ABA Banking Journal - June 2009 - (Page 26)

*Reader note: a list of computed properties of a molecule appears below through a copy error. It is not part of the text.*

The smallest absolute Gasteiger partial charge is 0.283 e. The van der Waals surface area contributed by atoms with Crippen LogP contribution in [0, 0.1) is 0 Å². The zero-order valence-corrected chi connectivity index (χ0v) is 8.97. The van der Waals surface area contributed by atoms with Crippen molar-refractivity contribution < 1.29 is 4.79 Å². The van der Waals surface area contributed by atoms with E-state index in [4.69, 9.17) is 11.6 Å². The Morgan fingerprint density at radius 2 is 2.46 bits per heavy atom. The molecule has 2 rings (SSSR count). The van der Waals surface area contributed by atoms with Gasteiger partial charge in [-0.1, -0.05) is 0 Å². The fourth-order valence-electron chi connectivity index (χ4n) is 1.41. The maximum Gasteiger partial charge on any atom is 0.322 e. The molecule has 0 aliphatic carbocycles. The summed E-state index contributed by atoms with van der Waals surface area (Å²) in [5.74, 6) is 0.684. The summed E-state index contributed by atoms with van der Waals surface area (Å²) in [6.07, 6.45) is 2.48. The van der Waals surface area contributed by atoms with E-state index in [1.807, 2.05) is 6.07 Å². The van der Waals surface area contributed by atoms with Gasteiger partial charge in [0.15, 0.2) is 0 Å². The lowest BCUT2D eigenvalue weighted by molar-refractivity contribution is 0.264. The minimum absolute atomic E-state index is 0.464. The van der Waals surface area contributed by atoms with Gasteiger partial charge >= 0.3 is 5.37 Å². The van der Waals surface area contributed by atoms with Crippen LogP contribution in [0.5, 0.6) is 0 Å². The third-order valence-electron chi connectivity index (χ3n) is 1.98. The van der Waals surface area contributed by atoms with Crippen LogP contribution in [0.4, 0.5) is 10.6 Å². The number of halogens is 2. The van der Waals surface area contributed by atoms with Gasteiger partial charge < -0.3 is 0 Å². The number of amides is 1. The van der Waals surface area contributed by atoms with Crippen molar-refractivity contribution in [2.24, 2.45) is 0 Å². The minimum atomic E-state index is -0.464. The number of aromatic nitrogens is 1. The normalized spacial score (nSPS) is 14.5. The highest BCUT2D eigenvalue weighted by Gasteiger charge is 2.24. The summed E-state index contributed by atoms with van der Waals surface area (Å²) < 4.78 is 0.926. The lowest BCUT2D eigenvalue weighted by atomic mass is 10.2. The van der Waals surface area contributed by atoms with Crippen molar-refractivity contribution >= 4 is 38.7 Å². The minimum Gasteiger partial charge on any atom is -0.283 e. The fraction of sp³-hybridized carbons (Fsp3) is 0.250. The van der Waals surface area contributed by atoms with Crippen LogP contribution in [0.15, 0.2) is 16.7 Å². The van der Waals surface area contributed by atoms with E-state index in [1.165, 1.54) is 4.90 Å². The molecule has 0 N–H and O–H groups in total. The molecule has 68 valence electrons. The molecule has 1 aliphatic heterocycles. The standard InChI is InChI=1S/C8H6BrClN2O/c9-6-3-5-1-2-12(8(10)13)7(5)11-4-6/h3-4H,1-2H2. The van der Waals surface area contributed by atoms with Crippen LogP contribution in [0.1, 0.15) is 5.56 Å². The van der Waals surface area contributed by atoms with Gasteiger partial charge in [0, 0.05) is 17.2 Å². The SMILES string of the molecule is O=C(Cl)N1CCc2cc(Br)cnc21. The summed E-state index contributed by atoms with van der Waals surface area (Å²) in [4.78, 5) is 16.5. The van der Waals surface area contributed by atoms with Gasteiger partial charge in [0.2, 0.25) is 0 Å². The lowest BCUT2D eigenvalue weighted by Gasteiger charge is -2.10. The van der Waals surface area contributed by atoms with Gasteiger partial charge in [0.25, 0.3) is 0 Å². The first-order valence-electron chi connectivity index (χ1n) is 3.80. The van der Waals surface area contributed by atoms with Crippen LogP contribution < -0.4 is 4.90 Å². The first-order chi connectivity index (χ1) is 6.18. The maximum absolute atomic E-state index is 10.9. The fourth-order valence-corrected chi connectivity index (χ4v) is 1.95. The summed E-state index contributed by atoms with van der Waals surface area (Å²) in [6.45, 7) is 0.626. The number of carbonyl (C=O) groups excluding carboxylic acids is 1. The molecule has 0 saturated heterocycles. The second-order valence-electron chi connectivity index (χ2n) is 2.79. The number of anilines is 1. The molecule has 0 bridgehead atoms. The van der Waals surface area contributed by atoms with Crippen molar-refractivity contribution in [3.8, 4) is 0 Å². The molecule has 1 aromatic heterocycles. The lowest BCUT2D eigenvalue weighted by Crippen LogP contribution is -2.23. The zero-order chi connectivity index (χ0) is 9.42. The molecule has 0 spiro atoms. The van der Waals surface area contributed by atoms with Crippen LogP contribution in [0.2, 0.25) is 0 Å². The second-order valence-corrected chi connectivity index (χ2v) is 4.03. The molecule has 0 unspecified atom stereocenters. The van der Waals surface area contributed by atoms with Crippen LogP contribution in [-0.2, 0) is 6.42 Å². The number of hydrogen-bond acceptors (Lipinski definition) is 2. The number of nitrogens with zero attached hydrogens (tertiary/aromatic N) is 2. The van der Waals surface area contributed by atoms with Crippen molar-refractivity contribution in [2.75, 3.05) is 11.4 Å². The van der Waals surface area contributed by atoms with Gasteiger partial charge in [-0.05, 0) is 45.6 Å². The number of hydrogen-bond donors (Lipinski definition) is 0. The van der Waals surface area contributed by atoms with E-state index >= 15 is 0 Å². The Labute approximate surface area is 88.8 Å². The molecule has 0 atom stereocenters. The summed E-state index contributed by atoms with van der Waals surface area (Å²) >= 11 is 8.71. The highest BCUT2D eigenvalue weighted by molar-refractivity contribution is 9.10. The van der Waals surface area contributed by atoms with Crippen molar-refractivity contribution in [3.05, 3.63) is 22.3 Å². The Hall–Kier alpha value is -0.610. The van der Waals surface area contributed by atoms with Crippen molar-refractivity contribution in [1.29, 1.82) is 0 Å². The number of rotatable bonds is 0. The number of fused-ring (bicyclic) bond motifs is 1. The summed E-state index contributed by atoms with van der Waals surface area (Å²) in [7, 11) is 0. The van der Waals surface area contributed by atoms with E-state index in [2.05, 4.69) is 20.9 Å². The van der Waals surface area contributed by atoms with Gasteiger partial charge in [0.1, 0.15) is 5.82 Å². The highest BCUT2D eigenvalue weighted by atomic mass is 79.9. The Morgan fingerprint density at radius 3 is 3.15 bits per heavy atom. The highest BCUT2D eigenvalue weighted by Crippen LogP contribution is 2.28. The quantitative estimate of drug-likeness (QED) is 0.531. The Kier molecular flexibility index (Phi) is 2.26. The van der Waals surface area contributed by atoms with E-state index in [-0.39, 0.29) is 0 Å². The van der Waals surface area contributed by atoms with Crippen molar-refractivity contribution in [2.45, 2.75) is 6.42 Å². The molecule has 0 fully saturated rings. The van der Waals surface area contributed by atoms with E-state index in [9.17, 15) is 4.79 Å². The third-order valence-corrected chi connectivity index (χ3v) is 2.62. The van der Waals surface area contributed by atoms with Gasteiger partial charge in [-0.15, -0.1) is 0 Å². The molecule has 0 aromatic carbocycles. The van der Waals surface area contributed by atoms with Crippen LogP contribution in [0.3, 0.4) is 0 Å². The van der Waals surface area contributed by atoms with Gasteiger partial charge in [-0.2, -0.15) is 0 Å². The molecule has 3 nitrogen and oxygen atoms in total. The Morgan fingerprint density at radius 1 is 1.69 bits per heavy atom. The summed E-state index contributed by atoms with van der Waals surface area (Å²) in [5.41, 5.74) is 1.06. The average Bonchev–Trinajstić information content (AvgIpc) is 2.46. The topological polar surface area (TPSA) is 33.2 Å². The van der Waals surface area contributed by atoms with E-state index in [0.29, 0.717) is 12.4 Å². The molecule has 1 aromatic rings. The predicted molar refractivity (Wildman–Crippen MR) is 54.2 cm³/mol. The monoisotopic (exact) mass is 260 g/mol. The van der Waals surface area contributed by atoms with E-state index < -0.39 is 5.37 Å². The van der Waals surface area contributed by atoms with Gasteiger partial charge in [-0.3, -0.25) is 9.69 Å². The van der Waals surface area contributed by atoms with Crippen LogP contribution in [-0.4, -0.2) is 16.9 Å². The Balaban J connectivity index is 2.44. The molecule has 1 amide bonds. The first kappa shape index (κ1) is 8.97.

TOPCOMMUNITYBANKS Security First National Bank Non S-Corp bank between $100 million and $3 billion A world apart, in more ways than one Mike Brewer, president S ecurity First is one of those banks that does well in a very modest economy. And it does well consistently. The threecounty area of southeastern Oklahoma near the Texas and Arkansas borders is the poorest area of the state. Yet things are not as bad there now as in some other parts of the country. Unemployment, at about 6%, is well below the national average. “We’re down here by ourselves and don’t feel the big spikes of other parts of the country,” says Mike Brewer, president of Security First, the only “standalone bank,” as he puts it, in the town of Hugo, Okla., pop. 5,500. Brewer says the area is fairly diversified economically, with some broiler (chicken) and cattle farms, as well as an International Paper plant and the headquarters of the Choctaw Nation nearby. The bank ranked number one this year in non-Subchapter S banks over $100 million in assets with a yearend 2008 return on average equity of 29.89%. The year before, the bank was number three even though its ROAE was 32.95%. It was number two in 2006, at 33.29%. was), of course, but Security First has managed to grow both sides of its balance sheet for many years without being squeezed on either side. It grew from $55 million in assets in 1995 to $105 million today. Funding to a large degree comes from municipal deposits— mainly DDAs—allowing the bank to enjoy a generous net interest margin (6.22% at yearend). Brewer says that “our spread is shrinking like everybody’s,” as adjustables reset lower. Brewer also points out that the bank doesn’t have any loan losses at present. It has nonperformers, and has had a few foreclosures, but it doesn’t suffer any loss on these because, he says, “we’re collateral lenders.” And, as noted earlier, the bank’s market has been less affected by the national turndown. Fit ’em and hold ’em The bulk of the bank’s $68 billion in loans are 1-4 family residential mortgages (some of them classified as ag loans in call report data). They have some ag production loans to chicken and cattle producers, but few commercial loans, and few auto loans. The mortgage portfolio has been growing steadily for the last 25 years, says Brewer who has been with the bank for 36 years. A few years ago, many of the top performers were banks that specialized in real estate lending. Often these banks were highvolume specialists. Security First is not of that ilk. It custom fits its mortgages to customers, carefully weighs the risk, makes sure it is compensated for it, gives great service, and holds the loans. The bank never made subprime loans, says Brewer. It does grade potential borrowers into A, B, C, D categories, and particularly likes “a good B- or C+ risk,” according to Brewer. That’s because the As usually are rate shoppers, whereas the Bs and Cs pay a little more. The majority of the bank’s mortgage loans are 15-20 year adjustables that adjust every three years. None are sold . That flies in the face of what most people in the business say about mortgage lending—that it’s a high-volume, commodity business requiring an active secondary market. Much of it is (or Buy their lunch vs. eat their lunch All the above is more the technical side of the story, which is important, but misses the bank’s basic approach to business. Simply put, the bank and all its 35 employees care about the customers. Many businesses say that, of course, but Security First backs it up. It has a 15 minute rule, for example. An employee must return a customer’s phone message within 15 minutes. As a result, says Brewer, when customers are weighing options (there are branches of two larger banks in town), they’ll say, “I know I’ll get a call back from Security.” Here’s another example: When Brewer spots a customer in a local coffee shop, he will sometimes tell the waitress, “I’ll pick up that tab.” “Customers really appreciate things like that,” he says. Security First’s service charges are a little higher, though competitive. “But,” says Brewer, “we provide the service.” This applies very much to the bank’s mortgage lending. Its loan officers make loans that fit the person’s budget. As a result it doesn’t have set rates. The lenders put their heads together, assess the risk, and offer a rate that is fair, but also fairly compensates the bank. Brewer says the approach is similar to retailers who make suits to order. Hugo, Okla., may be off the beaten path, but these days no place is out of touch with competitive offerings. Security First’s good-service, custom-tailored approach clearly works. Says Brewer, “Customers tell us, ‘You’re a little high, but I trust you’.” — Bill Streeter, editor-in-chief 26 JUNE 2009/ABA BANKING JOURNAL www.ababj.com/subscribe.html
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